keywords = "antiphospholipid antibodies, cytokines, systemic lupus erythematosus",
author = "Taro Iwamoto and Jessica Dorschner and Meenakshi Jolly and Xiangyang Huang and Niewold, {Timothy B.}",
year = "2018",
month = "1",
day = "1",
doi = "10.1136/lupus-2017-000246",
language = "English (US)",
volume = "5",
journal = "Lupus Science and Medicine",
issn = "2053-8790",
publisher = "BMJ Publishing Group",
number = "1",

}

TY - JOUR

T1 - Associations between type I interferon and antiphospholipid antibody status differ between ancestral backgrounds

AU - Iwamoto, Taro

AU - Dorschner, Jessica

AU - Jolly, Meenakshi

AU - Huang, Xiangyang

AU - Niewold, Timothy B.

PY - 2018/1/1

Y1 - 2018/1/1

N2 - Objective: The type I interferon pathway is activated in many patients with systemic lupus erythematosus (SLE), and anti-double-stranded DNA (dsDNA) and anti-RNA binding protein autoantibodies are correlated with high interferon-α (IFNα) activity. We studied whether antiphospholipid (APL) antibodies, which should not stimulate Toll-like receptors, are also associated with high levels of IFNα activity. Methods: Serum IFNα activity was measured in patients with SLE using the WISH cell bioassay. IgG APL, anti-RBP and anti-dsDNA antibodies were measured in the clinical laboratory, and standard clinical cut-offs were used to define the positive results. Results: High IFNα activity was associated with anti-RBP and anti-dsDNA antibodies in all three ancestral backgrounds. Strikingly, African-American subjects with a positive APL antibody test had higher IFNα activity than those without IgG APL antibodies. This was not shared with other ancestral backgrounds. This finding was independent of other autoantibody profiles, and clinical features did not differ between IgG APL antibody positive versus negative African-American patients. Conclusion: The difference in association between IFNα activity and IgG APL status between ancestral backgrounds supports differences in molecular pathogenesis. This may suggest B cell hyperactivity in the setting of type I IFN in African-Americans and could suggest ways to individualise therapy.

AB - Objective: The type I interferon pathway is activated in many patients with systemic lupus erythematosus (SLE), and anti-double-stranded DNA (dsDNA) and anti-RNA binding protein autoantibodies are correlated with high interferon-α (IFNα) activity. We studied whether antiphospholipid (APL) antibodies, which should not stimulate Toll-like receptors, are also associated with high levels of IFNα activity. Methods: Serum IFNα activity was measured in patients with SLE using the WISH cell bioassay. IgG APL, anti-RBP and anti-dsDNA antibodies were measured in the clinical laboratory, and standard clinical cut-offs were used to define the positive results. Results: High IFNα activity was associated with anti-RBP and anti-dsDNA antibodies in all three ancestral backgrounds. Strikingly, African-American subjects with a positive APL antibody test had higher IFNα activity than those without IgG APL antibodies. This was not shared with other ancestral backgrounds. This finding was independent of other autoantibody profiles, and clinical features did not differ between IgG APL antibody positive versus negative African-American patients. Conclusion: The difference in association between IFNα activity and IgG APL status between ancestral backgrounds supports differences in molecular pathogenesis. This may suggest B cell hyperactivity in the setting of type I IFN in African-Americans and could suggest ways to individualise therapy.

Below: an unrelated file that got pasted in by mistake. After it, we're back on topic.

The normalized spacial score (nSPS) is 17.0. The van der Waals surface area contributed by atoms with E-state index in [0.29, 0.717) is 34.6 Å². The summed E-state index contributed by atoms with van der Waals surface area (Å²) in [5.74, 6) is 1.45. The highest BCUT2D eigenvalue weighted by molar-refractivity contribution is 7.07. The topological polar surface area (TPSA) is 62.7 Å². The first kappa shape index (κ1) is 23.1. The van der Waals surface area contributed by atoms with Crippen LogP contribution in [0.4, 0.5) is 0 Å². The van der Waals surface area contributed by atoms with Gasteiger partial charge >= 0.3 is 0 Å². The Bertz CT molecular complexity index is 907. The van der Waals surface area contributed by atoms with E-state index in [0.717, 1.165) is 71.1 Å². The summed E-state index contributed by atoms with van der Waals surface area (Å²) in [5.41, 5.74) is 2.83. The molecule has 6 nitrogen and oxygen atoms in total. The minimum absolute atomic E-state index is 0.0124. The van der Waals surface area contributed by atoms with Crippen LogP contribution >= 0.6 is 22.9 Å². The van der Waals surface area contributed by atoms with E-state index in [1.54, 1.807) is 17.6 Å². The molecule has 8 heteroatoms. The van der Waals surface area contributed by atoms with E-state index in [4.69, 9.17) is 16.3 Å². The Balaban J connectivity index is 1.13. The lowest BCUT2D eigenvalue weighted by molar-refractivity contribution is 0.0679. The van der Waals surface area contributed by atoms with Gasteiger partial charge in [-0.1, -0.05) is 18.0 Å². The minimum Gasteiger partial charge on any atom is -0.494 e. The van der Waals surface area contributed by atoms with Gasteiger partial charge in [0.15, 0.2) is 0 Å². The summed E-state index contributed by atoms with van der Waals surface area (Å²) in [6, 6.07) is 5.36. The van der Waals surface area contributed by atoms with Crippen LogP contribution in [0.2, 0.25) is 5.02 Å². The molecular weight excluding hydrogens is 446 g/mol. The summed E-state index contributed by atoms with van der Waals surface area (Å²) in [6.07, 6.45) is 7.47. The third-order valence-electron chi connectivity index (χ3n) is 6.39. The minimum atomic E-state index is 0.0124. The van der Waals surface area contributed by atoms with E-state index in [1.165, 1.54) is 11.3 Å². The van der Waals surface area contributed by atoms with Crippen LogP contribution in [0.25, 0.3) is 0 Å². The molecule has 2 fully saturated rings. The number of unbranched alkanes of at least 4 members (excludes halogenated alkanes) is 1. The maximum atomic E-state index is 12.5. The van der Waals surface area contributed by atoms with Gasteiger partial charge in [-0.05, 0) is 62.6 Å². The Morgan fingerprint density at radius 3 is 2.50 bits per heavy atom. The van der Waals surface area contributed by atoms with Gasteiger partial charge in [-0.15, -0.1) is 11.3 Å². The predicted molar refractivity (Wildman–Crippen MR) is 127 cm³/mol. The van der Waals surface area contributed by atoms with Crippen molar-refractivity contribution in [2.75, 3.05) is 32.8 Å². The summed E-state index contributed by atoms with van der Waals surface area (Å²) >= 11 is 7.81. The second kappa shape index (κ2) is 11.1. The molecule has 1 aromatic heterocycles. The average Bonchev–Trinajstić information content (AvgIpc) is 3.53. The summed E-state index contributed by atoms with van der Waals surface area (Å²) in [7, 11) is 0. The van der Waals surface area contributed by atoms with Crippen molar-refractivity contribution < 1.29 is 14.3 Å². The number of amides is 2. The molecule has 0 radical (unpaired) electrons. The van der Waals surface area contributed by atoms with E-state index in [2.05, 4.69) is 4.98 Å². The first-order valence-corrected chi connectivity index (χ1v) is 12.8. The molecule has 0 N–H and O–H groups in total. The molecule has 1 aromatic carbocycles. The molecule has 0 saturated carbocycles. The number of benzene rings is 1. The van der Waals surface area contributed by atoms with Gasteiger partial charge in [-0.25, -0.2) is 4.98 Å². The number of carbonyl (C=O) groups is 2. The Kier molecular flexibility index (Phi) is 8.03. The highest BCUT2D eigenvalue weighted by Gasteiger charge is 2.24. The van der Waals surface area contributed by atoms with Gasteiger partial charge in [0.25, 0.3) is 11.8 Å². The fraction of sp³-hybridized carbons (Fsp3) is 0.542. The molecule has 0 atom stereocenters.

KW - antiphospholipid antibodies

KW - cytokines

KW - systemic lupus erythematosus

UR - http://www.scopus.com/inward/record.url?scp=85048089207&partnerID=8YFLogxK

UR - http://www.scopus.com/inward/citedby.url?scp=85048089207&partnerID=8YFLogxK

U2 - 10.1136/lupus-2017-000246

DO - 10.1136/lupus-2017-000246

M3 - Article

AN - SCOPUS:85048089207

VL - 5

JO - Lupus Science and Medicine

JF - Lupus Science and Medicine

SN - 2053-8790

IS - 1

M1 - e000246

ER -